Mr Bentley the architect obviously believed in giving boys lots of space and air, hence the wide corridors and high ceilinged classrooms, and the generosity of his design, while unmistakably Victorian, stands up pretty well to the demands of the 21st century. His intimate and beautifully decorated chapel, bearing the scars of wartime bombs, only seats 60, and at Christmas there are several services so that all parents can enjoy the special atmosphere and ‘magical music’. Whole school events take place in the somewhat less atmospheric sports hall. Part of the Jesuit educational ethos is that a child should be ‘well rounded and worldly wise’ and to that end SJB boys go far and wide; not only history and sports trips to France and Italy but also swimming the Midmar Mile in South Africa to raise money for charity. They’re also stretched by the school’s impressive Magis programme; senior boys have weekly lectures from visiting speakers, parents and members of staff and are also encouraged to present talks themselves. Recent subjects include deafness and language acquisition, Battersea Dogs’ Home and space exploration. Lots of fundraising to support a sister school, St Rupert’s, in Zimbawe.

Day boys come in from a 10 mile radius (bus service operates from Chiswick and Maidenhead). Parents a mix of trad Windsor and glossy Middletonshire (or as someone put it, those who have Wentworth membership and those who don’t). Their sons are commendably oblivious to such pigeonholing and there’s a great sense of camaraderie; boys are proud of their school and its traditions. Mr Delaney describes St John’s Beaumont as a community that asks its members, ‘What can you give?’ It expects the very best but also give boys the confidence to try new things and learn from mistakes. As a parent remarked, ‘It can appear prescriptive but the boys don’t see it like that, they thrive on structure and clear rules. My son loves going to school.’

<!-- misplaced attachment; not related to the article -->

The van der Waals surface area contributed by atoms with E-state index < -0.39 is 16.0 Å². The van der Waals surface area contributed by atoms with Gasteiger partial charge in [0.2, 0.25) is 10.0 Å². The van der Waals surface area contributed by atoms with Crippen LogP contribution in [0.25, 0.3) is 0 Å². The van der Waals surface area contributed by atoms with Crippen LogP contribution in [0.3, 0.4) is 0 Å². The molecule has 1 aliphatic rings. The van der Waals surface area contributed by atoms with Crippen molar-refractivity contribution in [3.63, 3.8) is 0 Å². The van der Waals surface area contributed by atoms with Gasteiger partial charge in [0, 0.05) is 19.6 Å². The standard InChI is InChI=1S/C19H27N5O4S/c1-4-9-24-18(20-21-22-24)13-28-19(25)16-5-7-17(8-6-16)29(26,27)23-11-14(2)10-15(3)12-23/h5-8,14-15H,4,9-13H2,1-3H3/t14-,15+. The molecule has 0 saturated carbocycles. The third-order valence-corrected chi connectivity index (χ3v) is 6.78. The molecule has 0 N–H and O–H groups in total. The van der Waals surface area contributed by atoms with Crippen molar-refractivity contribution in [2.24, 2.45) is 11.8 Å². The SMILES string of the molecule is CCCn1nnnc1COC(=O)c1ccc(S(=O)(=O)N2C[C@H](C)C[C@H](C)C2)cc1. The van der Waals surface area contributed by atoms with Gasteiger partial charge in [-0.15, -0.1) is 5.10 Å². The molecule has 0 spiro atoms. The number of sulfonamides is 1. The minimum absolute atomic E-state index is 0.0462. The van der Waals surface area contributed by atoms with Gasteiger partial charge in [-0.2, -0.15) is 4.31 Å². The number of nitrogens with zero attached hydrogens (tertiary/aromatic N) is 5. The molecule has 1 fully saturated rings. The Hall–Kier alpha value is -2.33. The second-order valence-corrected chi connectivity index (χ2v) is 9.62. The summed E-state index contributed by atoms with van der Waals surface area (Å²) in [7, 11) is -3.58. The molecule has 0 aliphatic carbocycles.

Special Education Needs

The school has its own SEN unit, the Campion Unit, which assesses the needs of pupils in the school and assists them as appropriate. The school can help pupils with mild dyslexia or dyspraxia. Differentiation is a necessary part of the teachers' work in the school which is designed to help pupils with a difficulty or those who are particularly gifted. Academically gifted children are also placed in a small class for Years 7 and 8. 10-09

Condition Provision for in school
ASD - Autistic Spectrum Disorder
Aspergers Y
Attention Deficit Hyperactivity Disorders Y
CReSTeD registered for Dyslexia
Dyscalculia
Dysgraphia
Dyslexia
Dyspraxia
English as an additional language (EAL)
Genetic
Has an entry in the Autism Services Directory
Has SEN unit or class
HI - Hearing Impairment
Hospital School
Mental health
MLD - Moderate Learning Difficulty
MSI - Multi-Sensory Impairment
Natspec Specialist Colleges
Not Applicable
OTH - Other Difficulty/Disability
Other SpLD - Specific Learning Difficulty
PD - Physical Disability
PMLD - Profound and Multiple Learning Difficulty
SEMH - Social, Emotional and Mental Health
SLCN - Speech, Language and Communication
SLD - Severe Learning Difficulty
Special facilities for Visually Impaired
SpLD - Specific Learning Difficulty
VI - Visual Impairment